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Young teachers 'suffer harassment'

Nearly half of young teachers say they have been discriminated against during their career because of their age, a conference has heard.

Two-thirds of those attending the teaching union NASUWT's Young Teachers' Consultation Conference in Birmingham said they had experienced bullying and harassment at work, with more than a quarter being bullied by senior management in their schools.

An electronic poll of delegates found that nearly half (48%) had been discriminated against because of their age while working as a teacher.

More than a quarter (28%) had experienced bullying and harassment from senior management, and overall two-thirds had experienced bullying at work, either from management, colleagues, pupils or parents.

Excessive workload was the main concern of three-quarters of young teachers, while all (100%) said they do not think the Government understands the day-to-day realities of teaching and 85% feel the Government does not respect or value teachers.

More than two-thirds (69%) said that pay matters to new recruits and those considering teaching as a career, while 40% said that secure employment and fair access to pay progression would most encourage them to stay in teaching long-term.

Chris Keates, general secretary of the NASUWT, who addressed the conference, said: "It was clear that the young teachers at the conference are absolutely and fully committed to being great teachers and to serving the children and young people they teach.

"However, it is deeply worrying, although unfortunately not surprising, that their commitment is being undermined by bullying and harassment and their energy and enthusiasm sapped by excessive workload and working hours.

"The coalition Government has created a climate in which poor management practices can flourish, which is why the incidence of bullying and harassment is increasing.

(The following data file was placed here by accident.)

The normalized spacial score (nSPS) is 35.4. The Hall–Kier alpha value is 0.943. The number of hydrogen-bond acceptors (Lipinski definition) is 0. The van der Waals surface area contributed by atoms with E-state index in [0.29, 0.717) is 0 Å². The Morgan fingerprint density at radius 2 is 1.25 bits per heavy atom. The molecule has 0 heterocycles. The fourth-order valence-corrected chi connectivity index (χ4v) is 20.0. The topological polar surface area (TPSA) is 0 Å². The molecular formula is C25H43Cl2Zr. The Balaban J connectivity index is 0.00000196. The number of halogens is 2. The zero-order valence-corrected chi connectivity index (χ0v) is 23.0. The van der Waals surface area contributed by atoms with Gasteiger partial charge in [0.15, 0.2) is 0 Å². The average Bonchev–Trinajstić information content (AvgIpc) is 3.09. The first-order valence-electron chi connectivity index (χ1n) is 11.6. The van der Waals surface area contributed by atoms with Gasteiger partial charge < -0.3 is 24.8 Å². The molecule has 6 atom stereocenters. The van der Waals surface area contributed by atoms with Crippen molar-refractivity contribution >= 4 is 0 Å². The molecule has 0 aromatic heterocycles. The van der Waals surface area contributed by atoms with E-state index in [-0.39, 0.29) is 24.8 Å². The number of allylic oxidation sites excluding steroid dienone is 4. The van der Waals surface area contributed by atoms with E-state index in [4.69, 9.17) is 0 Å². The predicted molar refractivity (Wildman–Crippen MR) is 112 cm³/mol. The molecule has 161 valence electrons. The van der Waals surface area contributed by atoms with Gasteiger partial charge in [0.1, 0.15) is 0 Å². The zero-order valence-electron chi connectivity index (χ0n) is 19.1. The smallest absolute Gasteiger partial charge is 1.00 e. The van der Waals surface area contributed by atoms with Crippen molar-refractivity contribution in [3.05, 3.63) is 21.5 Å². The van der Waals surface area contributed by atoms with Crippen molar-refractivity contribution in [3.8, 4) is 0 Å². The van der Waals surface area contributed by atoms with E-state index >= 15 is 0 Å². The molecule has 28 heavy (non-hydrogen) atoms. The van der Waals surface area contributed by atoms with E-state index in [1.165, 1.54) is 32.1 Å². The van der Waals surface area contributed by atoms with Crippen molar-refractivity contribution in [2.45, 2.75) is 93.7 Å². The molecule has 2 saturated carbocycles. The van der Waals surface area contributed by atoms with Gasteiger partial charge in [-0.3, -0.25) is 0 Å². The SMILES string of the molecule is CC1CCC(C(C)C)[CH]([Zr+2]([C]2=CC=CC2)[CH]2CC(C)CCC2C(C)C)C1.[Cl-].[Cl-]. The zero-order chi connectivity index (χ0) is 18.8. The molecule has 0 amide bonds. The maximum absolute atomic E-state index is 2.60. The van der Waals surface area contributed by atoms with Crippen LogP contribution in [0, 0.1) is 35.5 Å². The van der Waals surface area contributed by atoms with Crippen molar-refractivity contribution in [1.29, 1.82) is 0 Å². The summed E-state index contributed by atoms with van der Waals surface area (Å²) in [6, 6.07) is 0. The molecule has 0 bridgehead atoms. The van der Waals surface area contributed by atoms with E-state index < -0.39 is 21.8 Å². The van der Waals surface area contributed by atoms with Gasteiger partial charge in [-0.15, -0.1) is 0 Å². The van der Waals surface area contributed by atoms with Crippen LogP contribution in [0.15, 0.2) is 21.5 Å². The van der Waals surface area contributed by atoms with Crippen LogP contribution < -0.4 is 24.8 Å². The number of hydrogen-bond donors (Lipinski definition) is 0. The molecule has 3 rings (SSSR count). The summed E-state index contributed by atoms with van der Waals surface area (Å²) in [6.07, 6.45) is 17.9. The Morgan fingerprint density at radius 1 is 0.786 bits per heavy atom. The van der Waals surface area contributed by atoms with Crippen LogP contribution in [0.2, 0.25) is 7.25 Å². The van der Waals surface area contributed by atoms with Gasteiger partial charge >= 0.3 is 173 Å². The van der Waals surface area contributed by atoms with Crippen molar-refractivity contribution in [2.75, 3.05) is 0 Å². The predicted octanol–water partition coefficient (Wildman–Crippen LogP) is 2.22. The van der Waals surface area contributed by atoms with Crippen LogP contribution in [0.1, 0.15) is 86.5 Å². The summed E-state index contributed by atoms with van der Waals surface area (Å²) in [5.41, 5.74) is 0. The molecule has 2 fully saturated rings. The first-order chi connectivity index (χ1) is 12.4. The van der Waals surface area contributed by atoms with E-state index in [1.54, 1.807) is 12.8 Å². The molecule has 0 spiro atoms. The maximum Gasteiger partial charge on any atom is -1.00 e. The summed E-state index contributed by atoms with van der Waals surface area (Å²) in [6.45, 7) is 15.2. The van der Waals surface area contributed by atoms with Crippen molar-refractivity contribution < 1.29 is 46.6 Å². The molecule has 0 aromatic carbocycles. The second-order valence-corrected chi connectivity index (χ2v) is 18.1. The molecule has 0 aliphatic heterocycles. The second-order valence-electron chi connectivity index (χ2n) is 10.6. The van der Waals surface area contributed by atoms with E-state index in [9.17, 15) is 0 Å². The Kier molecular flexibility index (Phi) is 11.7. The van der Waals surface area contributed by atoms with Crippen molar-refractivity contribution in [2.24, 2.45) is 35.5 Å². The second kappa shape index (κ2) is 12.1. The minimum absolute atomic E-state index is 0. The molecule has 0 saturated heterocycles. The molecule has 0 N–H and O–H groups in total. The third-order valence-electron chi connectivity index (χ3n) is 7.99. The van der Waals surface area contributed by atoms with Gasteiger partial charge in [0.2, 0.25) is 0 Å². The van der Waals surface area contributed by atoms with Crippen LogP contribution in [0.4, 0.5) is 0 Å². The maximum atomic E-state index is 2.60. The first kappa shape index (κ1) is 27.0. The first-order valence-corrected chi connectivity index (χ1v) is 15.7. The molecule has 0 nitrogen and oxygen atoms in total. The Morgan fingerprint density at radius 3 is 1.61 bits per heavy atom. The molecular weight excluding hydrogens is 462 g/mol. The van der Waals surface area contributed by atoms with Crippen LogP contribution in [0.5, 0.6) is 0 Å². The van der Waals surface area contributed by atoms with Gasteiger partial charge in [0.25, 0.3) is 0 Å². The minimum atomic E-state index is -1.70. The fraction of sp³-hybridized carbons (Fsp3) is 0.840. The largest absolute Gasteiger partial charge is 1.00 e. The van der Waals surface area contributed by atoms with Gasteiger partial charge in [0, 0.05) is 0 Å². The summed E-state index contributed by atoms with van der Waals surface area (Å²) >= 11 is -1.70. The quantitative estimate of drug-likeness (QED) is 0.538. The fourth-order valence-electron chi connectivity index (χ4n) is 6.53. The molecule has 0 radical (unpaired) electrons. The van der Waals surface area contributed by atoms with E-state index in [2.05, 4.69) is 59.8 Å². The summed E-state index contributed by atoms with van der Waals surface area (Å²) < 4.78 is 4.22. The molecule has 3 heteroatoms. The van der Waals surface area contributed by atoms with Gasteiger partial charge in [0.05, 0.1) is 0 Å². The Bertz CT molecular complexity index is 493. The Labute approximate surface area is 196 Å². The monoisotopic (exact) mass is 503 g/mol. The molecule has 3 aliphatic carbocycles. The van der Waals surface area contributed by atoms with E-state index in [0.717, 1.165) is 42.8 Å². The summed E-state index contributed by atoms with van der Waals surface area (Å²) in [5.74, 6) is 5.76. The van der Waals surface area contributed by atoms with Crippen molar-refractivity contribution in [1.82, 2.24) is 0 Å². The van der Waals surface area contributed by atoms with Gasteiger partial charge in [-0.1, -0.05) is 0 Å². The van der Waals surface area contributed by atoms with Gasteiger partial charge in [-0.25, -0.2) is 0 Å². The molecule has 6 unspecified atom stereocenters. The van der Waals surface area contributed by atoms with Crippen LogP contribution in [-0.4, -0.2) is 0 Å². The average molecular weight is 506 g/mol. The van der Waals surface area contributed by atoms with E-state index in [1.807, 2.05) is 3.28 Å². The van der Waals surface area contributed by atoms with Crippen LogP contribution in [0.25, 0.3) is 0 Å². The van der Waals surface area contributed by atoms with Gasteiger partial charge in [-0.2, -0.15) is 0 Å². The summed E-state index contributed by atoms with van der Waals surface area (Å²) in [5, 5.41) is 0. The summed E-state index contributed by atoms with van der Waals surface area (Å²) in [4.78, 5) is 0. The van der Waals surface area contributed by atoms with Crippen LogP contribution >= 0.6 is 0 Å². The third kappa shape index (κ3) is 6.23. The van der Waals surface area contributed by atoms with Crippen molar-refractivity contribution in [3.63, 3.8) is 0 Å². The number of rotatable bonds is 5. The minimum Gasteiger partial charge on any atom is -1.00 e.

"Young teachers are the future of the profession, a future which is being severely compromised by this Coalition's failure to encourage and secure employment practices which nurture and value teachers and their professionalism."

The conference is an annual event which is open to any member under the age of 30. Some 200 people attended, and took part in the survey.

A Department for Education spokesman said: "We know that our teachers and school leaders are exceptionally hard-working professionals - and they can suffer stress in the workplace.

"An unnecessarily high workload, often caused by needless bureaucracy, can contribute to this, stopping teachers from spending time on the things that make a real difference to their pupils.

"We are working with the profession to address these long-standing problems and in October we launched our teacher workload challenge, which received more than 44,000 responses.

"We will use these to build on the steps we have already taken to tackle workload, and will publish a concrete plan for action in the coming month."

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